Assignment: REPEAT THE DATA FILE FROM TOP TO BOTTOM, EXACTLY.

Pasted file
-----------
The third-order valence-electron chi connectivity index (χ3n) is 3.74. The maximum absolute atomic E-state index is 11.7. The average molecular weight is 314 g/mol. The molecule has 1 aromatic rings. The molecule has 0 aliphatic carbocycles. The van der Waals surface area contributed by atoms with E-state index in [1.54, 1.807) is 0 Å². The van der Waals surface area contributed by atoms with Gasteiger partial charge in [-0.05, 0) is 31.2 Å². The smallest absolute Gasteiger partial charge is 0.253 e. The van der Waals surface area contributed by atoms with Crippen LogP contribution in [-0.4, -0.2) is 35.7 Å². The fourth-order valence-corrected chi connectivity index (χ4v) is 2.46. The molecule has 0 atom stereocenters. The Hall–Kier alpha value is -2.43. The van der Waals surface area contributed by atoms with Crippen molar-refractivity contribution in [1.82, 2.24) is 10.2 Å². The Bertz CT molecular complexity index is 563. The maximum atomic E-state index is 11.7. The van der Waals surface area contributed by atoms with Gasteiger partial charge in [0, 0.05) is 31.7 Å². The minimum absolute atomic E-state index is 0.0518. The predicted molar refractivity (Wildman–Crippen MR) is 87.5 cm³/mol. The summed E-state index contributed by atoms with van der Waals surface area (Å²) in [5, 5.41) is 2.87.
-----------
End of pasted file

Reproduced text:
The third-order valence-electron chi connectivity index (χ3n) is 3.74. The maximum absolute atomic E-state index is 11.7. The average molecular weight is 314 g/mol. The molecule has 1 aromatic rings. The molecule has 0 aliphatic carbocycles. The van der Waals surface area contributed by atoms with E-state index in [1.54, 1.807) is 0 Å². The van der Waals surface area contributed by atoms with Gasteiger partial charge in [-0.05, 0) is 31.2 Å². The smallest absolute Gasteiger partial charge is 0.253 e. The van der Waals surface area contributed by atoms with Crippen LogP contribution in [-0.4, -0.2) is 35.7 Å². The fourth-order valence-corrected chi connectivity index (χ4v) is 2.46. The molecule has 0 atom stereocenters. The Hall–Kier alpha value is -2.43. The van der Waals surface area contributed by atoms with Crippen molar-refractivity contribution in [1.82, 2.24) is 10.2 Å². The Bertz CT molecular complexity index is 563. The maximum atomic E-state index is 11.7. The van der Waals surface area contributed by atoms with Gasteiger partial charge in [0, 0.05) is 31.7 Å². The minimum absolute atomic E-state index is 0.0518. The predicted molar refractivity (Wildman–Crippen MR) is 87.5 cm³/mol. The summed E-state index contributed by atoms with van der Waals surface area (Å²) in [5, 5.41) is 2.87.